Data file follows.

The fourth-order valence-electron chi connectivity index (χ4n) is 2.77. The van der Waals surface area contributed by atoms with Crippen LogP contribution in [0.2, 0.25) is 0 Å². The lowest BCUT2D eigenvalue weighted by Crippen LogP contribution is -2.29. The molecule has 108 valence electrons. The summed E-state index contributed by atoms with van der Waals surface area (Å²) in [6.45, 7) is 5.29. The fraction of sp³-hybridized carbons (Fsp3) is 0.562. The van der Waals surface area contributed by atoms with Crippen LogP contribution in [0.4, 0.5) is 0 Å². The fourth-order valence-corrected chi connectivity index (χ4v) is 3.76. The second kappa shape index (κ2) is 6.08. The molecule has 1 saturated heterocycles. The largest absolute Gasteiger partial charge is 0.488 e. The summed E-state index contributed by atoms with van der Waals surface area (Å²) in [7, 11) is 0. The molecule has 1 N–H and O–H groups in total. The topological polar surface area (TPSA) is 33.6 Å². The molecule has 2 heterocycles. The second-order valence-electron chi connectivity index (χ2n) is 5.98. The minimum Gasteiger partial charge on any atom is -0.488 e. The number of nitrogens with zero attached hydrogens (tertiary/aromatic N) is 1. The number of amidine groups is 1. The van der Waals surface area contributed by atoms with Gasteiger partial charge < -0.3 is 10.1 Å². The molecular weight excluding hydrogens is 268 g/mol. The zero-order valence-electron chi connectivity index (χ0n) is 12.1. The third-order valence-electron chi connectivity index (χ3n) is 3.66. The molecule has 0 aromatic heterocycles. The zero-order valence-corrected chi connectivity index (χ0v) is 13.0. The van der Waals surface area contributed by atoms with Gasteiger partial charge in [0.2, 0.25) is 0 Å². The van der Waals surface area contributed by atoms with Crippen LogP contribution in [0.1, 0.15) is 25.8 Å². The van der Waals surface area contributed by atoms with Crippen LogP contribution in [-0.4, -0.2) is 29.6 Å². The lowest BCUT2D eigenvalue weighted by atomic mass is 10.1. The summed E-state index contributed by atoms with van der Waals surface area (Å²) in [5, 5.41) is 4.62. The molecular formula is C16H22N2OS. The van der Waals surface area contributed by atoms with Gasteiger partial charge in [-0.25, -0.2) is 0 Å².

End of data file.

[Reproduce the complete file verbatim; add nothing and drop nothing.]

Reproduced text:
The fourth-order valence-electron chi connectivity index (χ4n) is 2.77. The van der Waals surface area contributed by atoms with Crippen LogP contribution in [0.2, 0.25) is 0 Å². The lowest BCUT2D eigenvalue weighted by Crippen LogP contribution is -2.29. The molecule has 108 valence electrons. The summed E-state index contributed by atoms with van der Waals surface area (Å²) in [6.45, 7) is 5.29. The fraction of sp³-hybridized carbons (Fsp3) is 0.562. The van der Waals surface area contributed by atoms with Crippen LogP contribution in [0.4, 0.5) is 0 Å². The fourth-order valence-corrected chi connectivity index (χ4v) is 3.76. The second kappa shape index (κ2) is 6.08. The molecule has 1 saturated heterocycles. The largest absolute Gasteiger partial charge is 0.488 e. The summed E-state index contributed by atoms with van der Waals surface area (Å²) in [7, 11) is 0. The molecule has 1 N–H and O–H groups in total. The topological polar surface area (TPSA) is 33.6 Å². The molecule has 2 heterocycles. The second-order valence-electron chi connectivity index (χ2n) is 5.98. The minimum Gasteiger partial charge on any atom is -0.488 e. The number of nitrogens with zero attached hydrogens (tertiary/aromatic N) is 1. The number of amidine groups is 1. The van der Waals surface area contributed by atoms with Gasteiger partial charge < -0.3 is 10.1 Å². The molecular weight excluding hydrogens is 268 g/mol. The zero-order valence-electron chi connectivity index (χ0n) is 12.1. The third-order valence-electron chi connectivity index (χ3n) is 3.66. The molecule has 0 aromatic heterocycles. The zero-order valence-corrected chi connectivity index (χ0v) is 13.0. The van der Waals surface area contributed by atoms with Gasteiger partial charge in [0.2, 0.25) is 0 Å². The van der Waals surface area contributed by atoms with Crippen LogP contribution in [0.1, 0.15) is 25.8 Å². The van der Waals surface area contributed by atoms with Crippen LogP contribution in [-0.4, -0.2) is 29.6 Å². The lowest BCUT2D eigenvalue weighted by atomic mass is 10.1. The summed E-state index contributed by atoms with van der Waals surface area (Å²) in [5, 5.41) is 4.62. The molecular formula is C16H22N2OS. The van der Waals surface area contributed by atoms with Gasteiger partial charge in [-0.25, -0.2) is 0 Å².